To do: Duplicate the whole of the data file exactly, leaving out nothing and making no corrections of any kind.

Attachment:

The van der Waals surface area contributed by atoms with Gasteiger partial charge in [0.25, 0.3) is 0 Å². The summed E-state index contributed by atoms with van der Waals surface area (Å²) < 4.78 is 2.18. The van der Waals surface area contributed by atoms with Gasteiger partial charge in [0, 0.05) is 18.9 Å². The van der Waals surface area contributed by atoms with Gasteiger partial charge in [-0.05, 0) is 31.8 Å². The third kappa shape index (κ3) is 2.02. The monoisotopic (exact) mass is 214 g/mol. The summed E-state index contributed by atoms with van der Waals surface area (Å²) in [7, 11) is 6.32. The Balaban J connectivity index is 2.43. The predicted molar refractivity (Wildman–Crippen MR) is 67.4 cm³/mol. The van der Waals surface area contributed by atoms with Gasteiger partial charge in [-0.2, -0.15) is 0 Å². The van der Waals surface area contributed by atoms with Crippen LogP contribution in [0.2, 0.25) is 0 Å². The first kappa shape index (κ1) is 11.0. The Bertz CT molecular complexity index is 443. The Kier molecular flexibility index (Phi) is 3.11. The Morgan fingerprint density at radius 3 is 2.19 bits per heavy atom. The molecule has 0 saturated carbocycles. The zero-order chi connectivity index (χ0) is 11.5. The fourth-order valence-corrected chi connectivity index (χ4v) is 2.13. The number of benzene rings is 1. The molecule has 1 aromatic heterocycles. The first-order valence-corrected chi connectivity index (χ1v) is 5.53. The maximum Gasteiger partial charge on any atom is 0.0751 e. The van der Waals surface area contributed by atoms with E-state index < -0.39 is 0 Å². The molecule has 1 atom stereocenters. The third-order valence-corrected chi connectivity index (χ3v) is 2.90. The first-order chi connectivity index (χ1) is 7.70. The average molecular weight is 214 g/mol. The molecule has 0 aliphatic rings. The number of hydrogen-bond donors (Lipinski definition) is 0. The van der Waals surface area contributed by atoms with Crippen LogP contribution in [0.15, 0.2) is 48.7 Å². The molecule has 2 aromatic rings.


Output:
The van der Waals surface area contributed by atoms with Gasteiger partial charge in [0.25, 0.3) is 0 Å². The summed E-state index contributed by atoms with van der Waals surface area (Å²) < 4.78 is 2.18. The van der Waals surface area contributed by atoms with Gasteiger partial charge in [0, 0.05) is 18.9 Å². The van der Waals surface area contributed by atoms with Gasteiger partial charge in [-0.05, 0) is 31.8 Å². The third kappa shape index (κ3) is 2.02. The monoisotopic (exact) mass is 214 g/mol. The summed E-state index contributed by atoms with van der Waals surface area (Å²) in [7, 11) is 6.32. The Balaban J connectivity index is 2.43. The predicted molar refractivity (Wildman–Crippen MR) is 67.4 cm³/mol. The van der Waals surface area contributed by atoms with Gasteiger partial charge in [-0.2, -0.15) is 0 Å². The van der Waals surface area contributed by atoms with Crippen LogP contribution in [0.2, 0.25) is 0 Å². The first kappa shape index (κ1) is 11.0. The Bertz CT molecular complexity index is 443. The Kier molecular flexibility index (Phi) is 3.11. The Morgan fingerprint density at radius 3 is 2.19 bits per heavy atom. The molecule has 0 saturated carbocycles. The zero-order chi connectivity index (χ0) is 11.5. The fourth-order valence-corrected chi connectivity index (χ4v) is 2.13. The number of benzene rings is 1. The molecule has 1 aromatic heterocycles. The first-order valence-corrected chi connectivity index (χ1v) is 5.53. The maximum Gasteiger partial charge on any atom is 0.0751 e. The van der Waals surface area contributed by atoms with E-state index < -0.39 is 0 Å². The molecule has 1 atom stereocenters. The third-order valence-corrected chi connectivity index (χ3v) is 2.90. The first-order chi connectivity index (χ1) is 7.70. The average molecular weight is 214 g/mol. The molecule has 0 aliphatic rings. The number of hydrogen-bond donors (Lipinski definition) is 0. The van der Waals surface area contributed by atoms with Crippen LogP contribution in [0.15, 0.2) is 48.7 Å². The molecule has 2 aromatic rings.